4. The difficulty with this analysis is that, as Mr Mills submitted, it both appears to cast the burden of proof on to the respondent and, notwithstanding any clear evidence, accepts that child autism would be regarded in Port Harcourt (where the appellant might otherwise reasonably relocate) with such suspicion that the family would be exposed to the risk of persecution. I fully accept that the appellant appears in person and that her resources and ability to obtain expert evidence has been strictly limited. There is some evidence in the appellant's bundle taken from the internet ( which mentions that "in many parts of Nigeria today, particularly in rural areas, people with autism are thought to be possessed or evil". However, the mere fact that the country material referred to in the refusal letter relating to Port Harcourt makes no mention of autism was not enough, in my opinion, to entitle the judge to reach a firm finding that the family would be at risk of persecution in that city.
5. I agree also with Mr Mills that the judge's analysis of sufficiency of protection [26] is inadequate. The judge found that a report before her "confirms that police are corrupt and can be easily bribed and failed to take necessary steps to protect the child accused of witchcraft". Because the appellant has failed to obtain any evidence to show the likelihood of witchcraft allegations occurring in Port Harcourt or a similar substantial centre of population in Nigeria it is extremely difficult to conclude that, because the police generally in Nigeria may be easily bribed, the police in Port Harcourt would be unable or unwilling to offer the family protection should they require it. Even the judge acknowledged [24] that there was "a functioning police force operating in Nigeria and that ongoing improvements are being made to its services". This is a classic instance, in my view, of a judge confusing an absence of evidence with evidence of absence; there is simply not enough evidence either way to show that Port Harcourt would not be safe or that the police in that city would or would not offer protection to the family against witchcraft allegations. Since it is for the appellant to prove her case before the Tribunal, it is apparent that she failed to do so notwithstanding the low threshold of the burden which she had to discharge.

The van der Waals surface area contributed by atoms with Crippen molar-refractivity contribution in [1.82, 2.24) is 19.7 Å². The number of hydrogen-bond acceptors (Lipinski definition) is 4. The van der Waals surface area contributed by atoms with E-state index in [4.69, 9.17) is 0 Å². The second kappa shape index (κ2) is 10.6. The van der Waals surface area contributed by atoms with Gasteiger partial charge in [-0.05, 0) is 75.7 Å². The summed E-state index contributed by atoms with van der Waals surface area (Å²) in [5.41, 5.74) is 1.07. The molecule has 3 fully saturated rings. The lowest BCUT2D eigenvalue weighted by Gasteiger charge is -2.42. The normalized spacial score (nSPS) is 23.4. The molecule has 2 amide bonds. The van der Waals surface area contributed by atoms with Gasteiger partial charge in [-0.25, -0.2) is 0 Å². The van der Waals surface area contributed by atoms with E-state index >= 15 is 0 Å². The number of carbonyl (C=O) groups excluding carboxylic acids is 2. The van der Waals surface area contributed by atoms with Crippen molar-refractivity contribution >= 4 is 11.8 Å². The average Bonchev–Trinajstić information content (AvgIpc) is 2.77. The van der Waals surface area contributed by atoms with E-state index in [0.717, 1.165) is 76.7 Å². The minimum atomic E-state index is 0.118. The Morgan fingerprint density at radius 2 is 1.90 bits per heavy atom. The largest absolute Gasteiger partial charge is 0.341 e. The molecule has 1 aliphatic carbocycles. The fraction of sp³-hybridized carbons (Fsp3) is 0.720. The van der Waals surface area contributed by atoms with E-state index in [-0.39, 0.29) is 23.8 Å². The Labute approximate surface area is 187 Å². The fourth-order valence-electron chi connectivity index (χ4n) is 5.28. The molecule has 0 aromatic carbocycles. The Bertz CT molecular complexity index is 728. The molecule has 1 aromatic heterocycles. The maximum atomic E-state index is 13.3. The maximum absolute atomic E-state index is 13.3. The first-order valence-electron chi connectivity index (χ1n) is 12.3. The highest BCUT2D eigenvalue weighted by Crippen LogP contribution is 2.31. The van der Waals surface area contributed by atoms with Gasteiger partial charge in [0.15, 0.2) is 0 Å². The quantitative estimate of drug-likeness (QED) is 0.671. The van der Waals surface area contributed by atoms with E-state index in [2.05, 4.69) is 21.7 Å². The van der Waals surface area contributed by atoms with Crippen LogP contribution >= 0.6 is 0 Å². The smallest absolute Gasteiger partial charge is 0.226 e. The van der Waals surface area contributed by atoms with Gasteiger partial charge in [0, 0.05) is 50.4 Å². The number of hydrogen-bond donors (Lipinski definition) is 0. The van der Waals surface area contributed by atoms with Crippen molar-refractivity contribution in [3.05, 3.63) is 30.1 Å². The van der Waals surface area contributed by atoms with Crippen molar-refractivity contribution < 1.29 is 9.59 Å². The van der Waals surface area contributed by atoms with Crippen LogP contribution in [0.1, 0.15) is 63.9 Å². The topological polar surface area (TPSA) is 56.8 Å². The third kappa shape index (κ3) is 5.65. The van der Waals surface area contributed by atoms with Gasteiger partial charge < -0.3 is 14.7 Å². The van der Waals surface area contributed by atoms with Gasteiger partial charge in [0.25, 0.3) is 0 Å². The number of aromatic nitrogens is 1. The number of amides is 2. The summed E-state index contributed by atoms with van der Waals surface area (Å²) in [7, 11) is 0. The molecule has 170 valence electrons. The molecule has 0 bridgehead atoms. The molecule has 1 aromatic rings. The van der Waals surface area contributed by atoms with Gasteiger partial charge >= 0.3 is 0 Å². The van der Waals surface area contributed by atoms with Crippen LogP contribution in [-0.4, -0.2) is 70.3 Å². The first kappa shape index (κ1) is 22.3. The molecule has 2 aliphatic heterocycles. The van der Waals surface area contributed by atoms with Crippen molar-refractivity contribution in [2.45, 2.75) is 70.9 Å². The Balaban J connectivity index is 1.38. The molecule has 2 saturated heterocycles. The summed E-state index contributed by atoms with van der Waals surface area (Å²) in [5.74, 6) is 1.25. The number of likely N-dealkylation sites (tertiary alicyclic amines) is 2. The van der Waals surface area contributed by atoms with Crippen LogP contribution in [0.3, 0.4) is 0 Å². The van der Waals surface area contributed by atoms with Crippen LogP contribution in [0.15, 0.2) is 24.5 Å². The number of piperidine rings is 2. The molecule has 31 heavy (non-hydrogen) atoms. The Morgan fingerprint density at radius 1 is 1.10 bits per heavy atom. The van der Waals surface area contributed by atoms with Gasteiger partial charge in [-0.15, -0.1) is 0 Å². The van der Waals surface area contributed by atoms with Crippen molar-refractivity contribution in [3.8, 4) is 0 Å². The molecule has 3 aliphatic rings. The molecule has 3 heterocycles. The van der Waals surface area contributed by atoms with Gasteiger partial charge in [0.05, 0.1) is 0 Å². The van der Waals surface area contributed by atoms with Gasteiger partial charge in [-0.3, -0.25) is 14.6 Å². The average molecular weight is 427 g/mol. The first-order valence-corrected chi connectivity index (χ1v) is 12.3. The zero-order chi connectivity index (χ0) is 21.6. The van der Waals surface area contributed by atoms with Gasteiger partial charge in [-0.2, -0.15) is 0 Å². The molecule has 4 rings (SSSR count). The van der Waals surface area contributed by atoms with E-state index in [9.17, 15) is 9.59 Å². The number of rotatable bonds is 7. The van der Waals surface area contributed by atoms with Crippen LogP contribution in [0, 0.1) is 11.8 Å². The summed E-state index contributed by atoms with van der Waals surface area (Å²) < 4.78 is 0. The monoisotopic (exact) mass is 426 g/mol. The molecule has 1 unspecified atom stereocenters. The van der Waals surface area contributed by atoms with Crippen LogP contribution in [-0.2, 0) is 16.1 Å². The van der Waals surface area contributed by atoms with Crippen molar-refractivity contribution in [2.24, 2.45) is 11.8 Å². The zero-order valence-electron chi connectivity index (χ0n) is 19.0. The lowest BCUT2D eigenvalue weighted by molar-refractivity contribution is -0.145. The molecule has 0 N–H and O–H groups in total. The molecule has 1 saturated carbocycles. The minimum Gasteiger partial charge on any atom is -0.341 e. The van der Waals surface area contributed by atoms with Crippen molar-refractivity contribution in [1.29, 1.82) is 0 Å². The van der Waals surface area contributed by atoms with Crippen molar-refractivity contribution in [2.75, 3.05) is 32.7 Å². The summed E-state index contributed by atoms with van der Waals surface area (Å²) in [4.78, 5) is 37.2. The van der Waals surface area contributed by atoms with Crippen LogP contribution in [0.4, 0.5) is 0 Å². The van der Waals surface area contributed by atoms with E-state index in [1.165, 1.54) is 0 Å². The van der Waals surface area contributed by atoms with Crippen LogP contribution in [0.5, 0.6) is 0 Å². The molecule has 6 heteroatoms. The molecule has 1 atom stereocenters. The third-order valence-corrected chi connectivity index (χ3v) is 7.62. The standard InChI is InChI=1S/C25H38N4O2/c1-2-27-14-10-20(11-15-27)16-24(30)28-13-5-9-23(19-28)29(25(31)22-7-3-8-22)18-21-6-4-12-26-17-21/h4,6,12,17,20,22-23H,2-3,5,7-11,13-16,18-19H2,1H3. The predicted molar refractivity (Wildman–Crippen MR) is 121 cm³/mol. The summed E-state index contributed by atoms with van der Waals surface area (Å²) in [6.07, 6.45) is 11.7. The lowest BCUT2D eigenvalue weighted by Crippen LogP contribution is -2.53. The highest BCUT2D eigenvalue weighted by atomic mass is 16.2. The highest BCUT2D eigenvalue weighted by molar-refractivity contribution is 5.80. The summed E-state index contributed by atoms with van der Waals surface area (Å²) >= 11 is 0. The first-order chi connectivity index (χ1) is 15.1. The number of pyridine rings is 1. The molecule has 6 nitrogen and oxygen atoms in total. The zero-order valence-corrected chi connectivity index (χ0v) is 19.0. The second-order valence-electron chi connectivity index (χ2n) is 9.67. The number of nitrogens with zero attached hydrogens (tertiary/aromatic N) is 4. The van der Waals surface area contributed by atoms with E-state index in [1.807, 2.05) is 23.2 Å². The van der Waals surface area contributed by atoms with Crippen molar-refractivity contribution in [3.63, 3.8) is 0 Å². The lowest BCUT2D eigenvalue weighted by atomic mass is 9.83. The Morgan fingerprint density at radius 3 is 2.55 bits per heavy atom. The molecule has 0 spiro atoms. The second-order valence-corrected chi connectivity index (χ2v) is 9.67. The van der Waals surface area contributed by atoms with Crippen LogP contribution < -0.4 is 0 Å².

6. I turn to the second part of the appeal. At [30] et seq the judge considered the appellant's private life under paragraph 276ADE of HC 395 (as amended). At [31], the judge found that there would be "very significant obstacles to the appellant's integration into Nigeria with her child who has autism. S spent his entire life in the UK with support through an education care plan". The judge reiterates her findings regarding the "societal views about autism and witchcraft" and makes the unequivocal finding that the appellant and her children would not have family members in Nigeria to whom they might turn for support. At [32], the judge considered the best interests of S under Section 55 of the Borders, Citizenship and Immigration Act 2009. She concluded there would not be in S's best interest to be removed to Nigeria. At [33], she found that, "for all these reasons I found the appellant's claim under paragraph 276ADE also succeeds". She makes it clear in the summary of the decision, that she is here allowing the appeal under Article 8 ECHR.